• Frans Nielsen is a nice player, and he had a strong debut season for Detroit. Still, he’s somehow already 33 and his $5.25 million cap hit won’t expire until after 2021-22. One would think that, if the Red Wings wanted to move him, now would be one of the better times since his value is probably still reasonably high. Of course, savvy teams will balk at that term. Maybe, like DeKeyser and some other players, the Red Wings would need to move a “problem” (Nielsen’s term) for some other team’s issue.
  • Moving on, there are bit players getting too much. Justin Abdelkader‘s term (2022-23) and $4.25M cap hit give off an albatross vibe. Darren Helm, already 30, at $3.85M per year seems shaky. Even Luke Glendening‘s reasonable but maybe unnecessary $1.8M cap hit argues that Red Wings management might be overvaluing supporting cast members.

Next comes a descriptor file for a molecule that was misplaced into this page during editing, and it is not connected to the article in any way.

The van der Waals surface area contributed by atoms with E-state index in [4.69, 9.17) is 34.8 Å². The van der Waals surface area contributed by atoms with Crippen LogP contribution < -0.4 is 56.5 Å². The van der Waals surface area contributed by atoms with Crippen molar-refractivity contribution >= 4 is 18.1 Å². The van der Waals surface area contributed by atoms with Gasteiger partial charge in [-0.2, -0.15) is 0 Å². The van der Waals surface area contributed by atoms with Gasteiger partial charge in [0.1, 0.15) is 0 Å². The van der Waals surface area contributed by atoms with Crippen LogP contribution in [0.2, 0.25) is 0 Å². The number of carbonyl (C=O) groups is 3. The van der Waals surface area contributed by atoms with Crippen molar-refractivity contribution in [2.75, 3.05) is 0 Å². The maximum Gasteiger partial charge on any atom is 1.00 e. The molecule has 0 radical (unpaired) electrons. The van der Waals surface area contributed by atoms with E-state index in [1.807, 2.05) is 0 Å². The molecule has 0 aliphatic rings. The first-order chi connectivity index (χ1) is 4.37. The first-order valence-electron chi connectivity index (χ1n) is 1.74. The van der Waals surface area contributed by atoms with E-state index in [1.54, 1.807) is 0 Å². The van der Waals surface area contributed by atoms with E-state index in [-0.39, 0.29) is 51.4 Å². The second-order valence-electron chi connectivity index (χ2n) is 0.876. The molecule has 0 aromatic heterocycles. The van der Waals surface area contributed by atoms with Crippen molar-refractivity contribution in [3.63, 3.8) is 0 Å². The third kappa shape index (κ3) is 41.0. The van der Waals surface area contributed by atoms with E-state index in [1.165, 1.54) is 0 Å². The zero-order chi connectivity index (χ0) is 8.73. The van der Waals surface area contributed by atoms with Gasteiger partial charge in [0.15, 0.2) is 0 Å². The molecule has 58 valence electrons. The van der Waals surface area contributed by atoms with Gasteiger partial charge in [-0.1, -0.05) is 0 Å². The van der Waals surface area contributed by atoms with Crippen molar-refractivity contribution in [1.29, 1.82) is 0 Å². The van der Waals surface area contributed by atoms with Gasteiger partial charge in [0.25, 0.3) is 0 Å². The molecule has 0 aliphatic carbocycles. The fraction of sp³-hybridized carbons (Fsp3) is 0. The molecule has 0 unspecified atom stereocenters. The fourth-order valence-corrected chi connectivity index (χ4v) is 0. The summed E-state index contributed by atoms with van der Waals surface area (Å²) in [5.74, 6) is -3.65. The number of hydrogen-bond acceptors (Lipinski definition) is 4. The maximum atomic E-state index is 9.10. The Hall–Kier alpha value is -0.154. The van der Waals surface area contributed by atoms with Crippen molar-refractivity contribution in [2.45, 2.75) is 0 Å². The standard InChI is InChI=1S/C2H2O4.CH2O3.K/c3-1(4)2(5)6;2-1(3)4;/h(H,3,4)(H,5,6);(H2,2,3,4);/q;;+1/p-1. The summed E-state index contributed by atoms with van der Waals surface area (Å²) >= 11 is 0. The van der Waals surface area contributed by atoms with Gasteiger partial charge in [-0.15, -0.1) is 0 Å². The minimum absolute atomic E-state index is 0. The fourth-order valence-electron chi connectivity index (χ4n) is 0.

• Then you have young players who may cost more soon. Dylan Larkin and Anthony Mantha could see big jumps with breakthrough contract years as their ELC’s expire. Will Athanasiou be on a shrot deal, too?

Goalies

The netminder situation is pretty cloudy as well.

Jimmy Howard‘s contract is worrisome, although at least that $5.3M only runs through two more seasons. Petr Mrazek‘s a baffling situation, though maybe a team would take him from Detroit if the Red Wings retained some of that $4M? Would that even be a smart move considering Mrazek’s still-considerable potential?

***

Yikes, that entire outlook is almost entirely dismal. It’s not easy to say what the Red Wings should do next, especially if you’re not in the “blow it all up” camp.

(Note: Ken Holland doesn’t seem to be in the “blow it all up” camp.)

* – Of course, he could defy the general odds by having a longer run of prime years.

Marcus Foligno aims for 20 goals in first season with Wild

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ST. PAUL, Minn. (AP) Marcus Foligno has left the leap behind in Buffalo.

That doesn’t mean his offensive production can’t or won’t continue to rise in Minnesota.